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BREAKING NEWS

Daily News Editorial

By Staff | May 6, 2008

It’s that time of year again. We have just two seasons in Iowa, you know — winter and construction season.

And my how much it has begun in earnest. It seems like wherever you go (with the exception of Highway 9) there is road construction. And that means one thing.

Slow down.

There’s a good reason that fines double in construction zones in Iowa. That’s because it’s so much more hazardous than in normal traffic situations. Anytime you’re asking people to put on the brakes and to be patient, you can be certain that someone is going to come up on a construction area asleep at the wheel or else is too impatient.

Let’s look at the following scenario:

Let’s say Joe Blow approaches a construction area. He waits … and waits … and waits. Tired of waiting, he backs up and moves a couple barrels and goes down a side street.

Joe can’t figure out why this road isn’t open. After all, it’s nice and smooth and oh … what’s that ahead?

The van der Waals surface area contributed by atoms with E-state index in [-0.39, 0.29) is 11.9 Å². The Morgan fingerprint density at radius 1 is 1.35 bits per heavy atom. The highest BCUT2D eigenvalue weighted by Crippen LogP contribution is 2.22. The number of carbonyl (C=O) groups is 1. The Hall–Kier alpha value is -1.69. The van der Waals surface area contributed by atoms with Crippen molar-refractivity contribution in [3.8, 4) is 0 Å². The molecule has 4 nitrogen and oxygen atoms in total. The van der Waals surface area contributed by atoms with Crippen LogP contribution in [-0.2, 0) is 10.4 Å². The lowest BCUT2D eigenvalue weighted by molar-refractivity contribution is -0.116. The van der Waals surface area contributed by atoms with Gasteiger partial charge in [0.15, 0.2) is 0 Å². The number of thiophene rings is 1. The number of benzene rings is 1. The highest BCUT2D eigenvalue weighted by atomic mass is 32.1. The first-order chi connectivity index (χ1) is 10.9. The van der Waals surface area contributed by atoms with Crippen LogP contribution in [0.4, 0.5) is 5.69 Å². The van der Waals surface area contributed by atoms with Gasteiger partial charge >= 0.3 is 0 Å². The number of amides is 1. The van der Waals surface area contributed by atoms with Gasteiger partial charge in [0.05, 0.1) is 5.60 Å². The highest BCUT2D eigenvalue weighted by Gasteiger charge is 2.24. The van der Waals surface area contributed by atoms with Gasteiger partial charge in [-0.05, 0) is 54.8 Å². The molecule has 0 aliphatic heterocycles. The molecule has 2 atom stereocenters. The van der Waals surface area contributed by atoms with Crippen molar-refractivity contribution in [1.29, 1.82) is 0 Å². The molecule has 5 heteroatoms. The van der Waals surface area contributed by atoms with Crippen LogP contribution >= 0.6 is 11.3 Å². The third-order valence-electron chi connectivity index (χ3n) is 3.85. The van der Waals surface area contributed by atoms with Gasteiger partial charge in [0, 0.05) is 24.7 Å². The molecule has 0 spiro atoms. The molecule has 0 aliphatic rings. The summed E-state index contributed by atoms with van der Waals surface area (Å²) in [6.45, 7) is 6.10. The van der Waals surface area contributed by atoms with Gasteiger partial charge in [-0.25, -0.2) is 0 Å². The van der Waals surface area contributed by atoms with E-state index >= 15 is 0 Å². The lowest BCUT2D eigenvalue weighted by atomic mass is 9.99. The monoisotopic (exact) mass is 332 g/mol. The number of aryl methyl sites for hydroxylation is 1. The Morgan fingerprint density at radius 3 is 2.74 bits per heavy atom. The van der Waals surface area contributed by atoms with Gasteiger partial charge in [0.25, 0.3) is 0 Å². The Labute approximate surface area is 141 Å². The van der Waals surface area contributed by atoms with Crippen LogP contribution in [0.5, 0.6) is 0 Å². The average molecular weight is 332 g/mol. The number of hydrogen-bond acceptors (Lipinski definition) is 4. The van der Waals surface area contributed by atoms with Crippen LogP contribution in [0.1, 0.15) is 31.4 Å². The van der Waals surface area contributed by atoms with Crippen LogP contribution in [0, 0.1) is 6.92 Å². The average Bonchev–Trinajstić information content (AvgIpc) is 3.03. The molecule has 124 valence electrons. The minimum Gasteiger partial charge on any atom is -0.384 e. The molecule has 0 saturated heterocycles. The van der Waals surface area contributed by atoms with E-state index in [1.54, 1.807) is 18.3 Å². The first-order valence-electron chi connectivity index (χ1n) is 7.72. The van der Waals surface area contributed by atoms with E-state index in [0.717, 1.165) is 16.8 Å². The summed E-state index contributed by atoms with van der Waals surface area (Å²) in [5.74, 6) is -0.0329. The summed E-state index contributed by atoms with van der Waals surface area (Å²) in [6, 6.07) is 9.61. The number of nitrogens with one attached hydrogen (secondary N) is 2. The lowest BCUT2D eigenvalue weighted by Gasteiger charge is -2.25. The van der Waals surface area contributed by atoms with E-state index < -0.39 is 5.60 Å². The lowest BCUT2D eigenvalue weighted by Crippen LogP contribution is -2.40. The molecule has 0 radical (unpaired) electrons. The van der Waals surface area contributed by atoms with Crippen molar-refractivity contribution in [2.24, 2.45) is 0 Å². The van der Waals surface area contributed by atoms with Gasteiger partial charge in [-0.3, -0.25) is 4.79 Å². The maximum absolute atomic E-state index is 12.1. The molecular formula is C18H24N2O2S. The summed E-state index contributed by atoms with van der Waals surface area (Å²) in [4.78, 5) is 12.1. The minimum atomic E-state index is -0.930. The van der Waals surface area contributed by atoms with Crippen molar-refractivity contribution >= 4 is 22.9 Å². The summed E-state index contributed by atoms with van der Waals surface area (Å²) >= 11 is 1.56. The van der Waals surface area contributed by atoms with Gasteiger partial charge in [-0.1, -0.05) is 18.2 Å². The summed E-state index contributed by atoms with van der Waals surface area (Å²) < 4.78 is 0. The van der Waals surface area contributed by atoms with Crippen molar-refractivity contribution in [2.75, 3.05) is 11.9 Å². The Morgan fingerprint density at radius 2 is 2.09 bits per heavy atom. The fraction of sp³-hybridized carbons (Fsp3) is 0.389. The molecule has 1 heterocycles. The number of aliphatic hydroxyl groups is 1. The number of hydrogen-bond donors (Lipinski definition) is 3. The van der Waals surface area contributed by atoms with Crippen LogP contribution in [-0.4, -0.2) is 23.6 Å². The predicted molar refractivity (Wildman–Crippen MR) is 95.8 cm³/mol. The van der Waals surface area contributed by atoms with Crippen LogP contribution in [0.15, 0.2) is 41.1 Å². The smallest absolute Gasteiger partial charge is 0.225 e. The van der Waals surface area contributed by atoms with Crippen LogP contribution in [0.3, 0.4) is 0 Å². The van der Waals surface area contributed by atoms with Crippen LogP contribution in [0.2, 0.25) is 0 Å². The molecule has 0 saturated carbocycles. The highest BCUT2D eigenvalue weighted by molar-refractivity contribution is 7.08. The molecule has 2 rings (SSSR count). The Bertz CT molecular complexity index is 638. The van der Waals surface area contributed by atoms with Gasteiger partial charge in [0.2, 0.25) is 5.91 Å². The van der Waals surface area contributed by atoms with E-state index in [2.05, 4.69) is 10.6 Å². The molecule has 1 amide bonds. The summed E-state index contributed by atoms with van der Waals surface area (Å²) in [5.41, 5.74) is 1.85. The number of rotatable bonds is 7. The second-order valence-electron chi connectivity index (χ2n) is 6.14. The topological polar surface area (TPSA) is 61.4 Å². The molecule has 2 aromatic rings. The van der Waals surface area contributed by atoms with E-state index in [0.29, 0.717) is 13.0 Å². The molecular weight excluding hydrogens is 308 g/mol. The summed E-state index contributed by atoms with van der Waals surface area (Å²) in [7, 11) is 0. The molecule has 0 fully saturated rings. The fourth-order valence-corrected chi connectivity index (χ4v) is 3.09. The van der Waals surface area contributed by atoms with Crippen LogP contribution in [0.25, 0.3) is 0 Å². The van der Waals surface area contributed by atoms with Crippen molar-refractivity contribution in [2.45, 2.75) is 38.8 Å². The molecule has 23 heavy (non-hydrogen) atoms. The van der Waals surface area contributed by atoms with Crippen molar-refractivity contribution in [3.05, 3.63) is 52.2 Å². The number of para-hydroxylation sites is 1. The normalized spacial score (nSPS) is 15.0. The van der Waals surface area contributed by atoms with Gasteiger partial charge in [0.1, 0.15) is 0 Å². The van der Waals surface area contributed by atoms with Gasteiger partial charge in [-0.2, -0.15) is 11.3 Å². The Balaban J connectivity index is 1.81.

The front end of Joe’s car goes off the end of the concrete slab that’s been chiseled away and slams into the road base 18 inches below.

Joe wants to sue for his car accident. But guess what. He has to pay the construction company for the damage he did to the concrete mesh that he wrecked during his ‘mishap’.

That’s not the worst of it though. Every year, construction workers are injured or killed because drivers simply will not slow down and obey traffic signals. Those signs and flag people are there for a reason — your safety. If you ignore them and try to make up your own rules, you’re the one who’s going to be at fault.

Highway safety during construction season is just really a matter of common courtesy and common sense. If you don’t follow the rules, you’ll pay for it. It’s as plain and simple as that.

So plan ahead. Give yourself a little extra time to get wherever you’re going. Check with the state Department of Transportation, or if you’re a member, with the AAA to determine where there’s ongoing construction.

Taking just a little bit of time for preparation can save you a lot more time on the road.